I’m going to talk about hiring your replacement. Maybe you’re growing. Maybe there’s an opportunity to scale up, do more, go to the town next door, do more stuff, different stuff, whatever it might be. I’ve been there –I’m going through it now with our real estate private equity company that we’re building, and I want to talk about mistakes that I constantly see people make when it comes to hiring executive-level management.
First of all, how do we find these people?
In addition to the online business courses I’ve made, I built a hiring course to help people know how to hire a team that can manage your company while you’re away, making you money in your sleep. It lays out how to hire people, how to set up payment methods, do interviews, and where to recruit.
Now, mistakes. Back in 2013 we just had a big year and were growing fast. We knew we needed more management superpower. The first thing we wanted to do was bring on somebody for equity, pay a percentage of profits to this individual, and have vesting equity over time. We tried this complex payment structure system, and it ended up not working. We did the same thing a year later with somebody else, and again, it didn’t work. Now we’ve simplified, letting folks grow into the roles we hired them for.
A while back I did some consulting for someone who was looking to hire an individual to take over their business. I got on a call with him, and he laid out on a spreadsheet of the profit-sharing details which also included a compensation bucket of how the money was to get split between the employee and him. This was way too complex, so the first thing I said was, “Let’s find a way to keep this simple.”
Profit sharing is never a good idea. Now, if you’re in a real-estate-private-equity company and you’re getting people involved in the ownership of equity, that’s different. But we have tried to pay people on profits, and it’s almost always complex even on a small scale. So do not share profits. Share revenue; make it a simple split of revenue. If you want them to be motivated this is the perfect way because revenue is an excellent metric of how well the company is going, and it can be paid out every month.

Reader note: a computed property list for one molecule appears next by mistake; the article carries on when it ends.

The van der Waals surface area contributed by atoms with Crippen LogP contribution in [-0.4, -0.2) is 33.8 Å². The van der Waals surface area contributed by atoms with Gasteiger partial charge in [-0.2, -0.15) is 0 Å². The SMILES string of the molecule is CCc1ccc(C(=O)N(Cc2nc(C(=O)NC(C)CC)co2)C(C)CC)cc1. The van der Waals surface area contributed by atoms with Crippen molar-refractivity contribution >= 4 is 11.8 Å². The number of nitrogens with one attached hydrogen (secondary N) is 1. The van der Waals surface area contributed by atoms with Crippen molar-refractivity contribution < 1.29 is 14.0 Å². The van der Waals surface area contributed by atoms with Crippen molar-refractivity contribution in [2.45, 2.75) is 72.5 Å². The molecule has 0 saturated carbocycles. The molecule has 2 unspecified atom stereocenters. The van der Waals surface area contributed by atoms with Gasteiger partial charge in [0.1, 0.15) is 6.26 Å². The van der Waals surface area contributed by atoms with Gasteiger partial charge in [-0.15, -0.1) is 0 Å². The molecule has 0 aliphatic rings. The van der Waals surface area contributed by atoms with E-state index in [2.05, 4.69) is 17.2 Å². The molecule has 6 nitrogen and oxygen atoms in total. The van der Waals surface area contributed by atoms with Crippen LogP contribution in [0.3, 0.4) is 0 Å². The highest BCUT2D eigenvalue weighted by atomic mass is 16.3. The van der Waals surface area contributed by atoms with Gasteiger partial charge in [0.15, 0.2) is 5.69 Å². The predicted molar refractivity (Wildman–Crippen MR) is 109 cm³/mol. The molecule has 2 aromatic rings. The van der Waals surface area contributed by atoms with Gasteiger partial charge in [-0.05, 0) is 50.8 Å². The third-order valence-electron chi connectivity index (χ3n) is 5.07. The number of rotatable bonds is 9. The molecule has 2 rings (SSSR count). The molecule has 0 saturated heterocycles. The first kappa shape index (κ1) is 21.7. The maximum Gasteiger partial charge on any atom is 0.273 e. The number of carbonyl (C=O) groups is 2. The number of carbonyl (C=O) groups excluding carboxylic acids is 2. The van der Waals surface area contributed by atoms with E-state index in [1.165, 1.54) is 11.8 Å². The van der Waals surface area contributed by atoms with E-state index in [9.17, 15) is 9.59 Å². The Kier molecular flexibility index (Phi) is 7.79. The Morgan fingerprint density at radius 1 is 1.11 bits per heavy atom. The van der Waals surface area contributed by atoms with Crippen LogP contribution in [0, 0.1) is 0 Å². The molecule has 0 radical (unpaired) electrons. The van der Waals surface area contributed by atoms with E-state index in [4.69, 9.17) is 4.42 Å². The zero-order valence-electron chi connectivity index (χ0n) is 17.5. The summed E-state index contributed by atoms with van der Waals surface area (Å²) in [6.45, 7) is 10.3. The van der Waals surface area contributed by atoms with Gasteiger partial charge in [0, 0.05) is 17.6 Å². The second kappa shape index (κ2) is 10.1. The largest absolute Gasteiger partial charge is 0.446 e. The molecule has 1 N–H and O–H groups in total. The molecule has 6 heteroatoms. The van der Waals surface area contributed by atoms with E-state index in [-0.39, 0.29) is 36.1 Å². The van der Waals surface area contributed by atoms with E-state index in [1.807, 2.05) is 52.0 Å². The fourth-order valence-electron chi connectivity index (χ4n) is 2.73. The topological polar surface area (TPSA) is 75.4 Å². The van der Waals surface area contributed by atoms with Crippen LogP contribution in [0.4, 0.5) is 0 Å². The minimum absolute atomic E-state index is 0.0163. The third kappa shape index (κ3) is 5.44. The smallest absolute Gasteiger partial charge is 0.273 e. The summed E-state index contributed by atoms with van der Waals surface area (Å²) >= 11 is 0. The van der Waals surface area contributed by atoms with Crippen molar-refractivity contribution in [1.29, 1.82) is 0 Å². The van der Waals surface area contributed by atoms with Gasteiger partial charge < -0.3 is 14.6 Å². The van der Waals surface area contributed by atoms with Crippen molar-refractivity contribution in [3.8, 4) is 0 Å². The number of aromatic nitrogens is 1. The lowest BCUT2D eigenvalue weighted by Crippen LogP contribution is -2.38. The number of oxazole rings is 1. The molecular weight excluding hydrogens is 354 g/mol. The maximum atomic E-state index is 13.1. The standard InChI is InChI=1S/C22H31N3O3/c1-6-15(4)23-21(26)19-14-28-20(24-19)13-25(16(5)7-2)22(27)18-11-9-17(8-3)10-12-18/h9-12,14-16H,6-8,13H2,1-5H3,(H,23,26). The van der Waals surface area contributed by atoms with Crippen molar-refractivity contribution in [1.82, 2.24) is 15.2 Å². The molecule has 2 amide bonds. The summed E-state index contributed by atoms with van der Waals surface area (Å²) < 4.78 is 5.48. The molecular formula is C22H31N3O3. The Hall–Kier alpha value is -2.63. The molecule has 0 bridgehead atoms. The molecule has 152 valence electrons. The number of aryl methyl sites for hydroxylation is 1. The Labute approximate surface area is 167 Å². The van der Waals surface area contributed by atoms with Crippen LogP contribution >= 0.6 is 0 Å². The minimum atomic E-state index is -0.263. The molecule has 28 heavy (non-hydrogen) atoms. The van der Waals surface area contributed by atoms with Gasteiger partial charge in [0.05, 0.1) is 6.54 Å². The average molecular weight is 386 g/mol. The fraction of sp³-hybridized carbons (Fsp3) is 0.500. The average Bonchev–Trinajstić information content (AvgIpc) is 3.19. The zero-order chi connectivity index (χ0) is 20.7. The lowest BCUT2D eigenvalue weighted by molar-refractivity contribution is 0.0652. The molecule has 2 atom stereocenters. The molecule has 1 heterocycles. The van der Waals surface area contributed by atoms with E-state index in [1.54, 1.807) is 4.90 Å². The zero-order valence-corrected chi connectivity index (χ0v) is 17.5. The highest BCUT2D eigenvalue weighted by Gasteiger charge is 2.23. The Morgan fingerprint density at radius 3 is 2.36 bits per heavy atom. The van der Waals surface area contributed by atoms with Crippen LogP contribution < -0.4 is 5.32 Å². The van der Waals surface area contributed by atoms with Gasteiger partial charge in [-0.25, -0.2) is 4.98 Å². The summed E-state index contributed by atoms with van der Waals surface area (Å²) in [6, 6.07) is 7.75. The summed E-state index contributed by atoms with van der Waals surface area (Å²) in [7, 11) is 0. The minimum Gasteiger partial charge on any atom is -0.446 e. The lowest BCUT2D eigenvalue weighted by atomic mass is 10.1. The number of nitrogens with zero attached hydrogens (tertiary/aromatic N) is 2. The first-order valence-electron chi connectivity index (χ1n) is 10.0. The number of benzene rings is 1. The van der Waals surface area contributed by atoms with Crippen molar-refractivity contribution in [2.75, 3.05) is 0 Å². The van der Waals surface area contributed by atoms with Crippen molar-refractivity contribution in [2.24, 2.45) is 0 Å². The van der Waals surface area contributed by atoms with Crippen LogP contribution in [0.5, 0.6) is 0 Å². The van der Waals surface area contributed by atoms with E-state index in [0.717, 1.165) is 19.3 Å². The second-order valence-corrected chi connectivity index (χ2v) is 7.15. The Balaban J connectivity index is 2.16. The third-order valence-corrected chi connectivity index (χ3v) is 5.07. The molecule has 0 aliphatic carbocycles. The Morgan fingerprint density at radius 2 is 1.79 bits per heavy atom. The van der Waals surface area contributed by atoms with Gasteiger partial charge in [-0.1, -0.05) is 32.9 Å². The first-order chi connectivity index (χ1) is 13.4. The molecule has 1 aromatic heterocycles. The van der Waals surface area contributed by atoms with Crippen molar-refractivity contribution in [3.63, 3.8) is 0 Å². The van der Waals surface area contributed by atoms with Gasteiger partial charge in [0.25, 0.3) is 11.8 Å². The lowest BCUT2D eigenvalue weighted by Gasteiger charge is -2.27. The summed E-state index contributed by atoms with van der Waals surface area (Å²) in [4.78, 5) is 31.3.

Many entrepreneurs trying to hire a replacement make the mistake of thinking that everybody who wants to come in and work for them is an entrepreneur at heart, and they want to be fully compensated based on how they do. That’s not really how it works. Simplify it and pay them based on revenue. Pay them based on some simple metrics as motivation, but don’t be afraid to make a base salary as well.
I also like phantom ownership, meaning, if we sell this company, you get a percentage of the sales price. That’s what we did in a compensation structure, and it worked! We had somebody come on and manage my student storage company, late in the process, a couple of years before we sold the company. We told him our goal was to grow the company and eventually sell it. He started as an hourly employee, but once we knew he had what it took to manage a storage company, we approached him and gave him phantom ownership of 5%. If we sold the company at a million dollars, he would get a $50,000 bonus. If we sold it for two million dollars, he would get $100,000. Because he was doing so well, the company actually ended up selling past that, and when he asked for a little more as we prepped to sell the company, we gave it to him because it made sense.
If your goal is to sell your company, communicate that right off the bat. That’s where this phantom ownership can be exciting for a CEO. Talk about your long-term vision. If your goal is to keep the business as a cash cow and asset, then make a large chunk of their payment towards a revenue-based commission structure so that they are tied to its performance.
Next time you try to hire a replacement, my advice will be the same as what I gave to the person who wanted to hire a CEO to run their company: Simplify it. Cut them in on a percentage of revenue, pay it monthly or quarterly as a bonus and give them a base salary. Don’t worry about phantom equity. Your job is to worry about the profitability of the company. Set it up so that they get paid based on some key metrics because it’s their job to grow the company and its revenue.
The last thing you want to do is have somebody coming in thinking that business is going to triple. Manage expectations on both your end and theirs.
If you are interested in learning even more, check out my hiring course to learn everything you need to know.
Three Key Takeaways:
- Avoid equity payments. The structure is complicated and rarely motivates the individual to grow and improve your business.
- Consider phantom ownership. This is a much simpler payment structure if you’re looking to hire someone to take over your business. Not only can you lay out your expectations, but it is also an effective way to motivate the CEO to grow the company since it will increase the percentage of the revenue they receive once the company sells.
- Keep it simple. Your job is to worry about the profitability of the company, while it’s the CEO’s job to grow the company. Manage expectations by being upfront, clearly communicating how you’re going to pay the person you hired.
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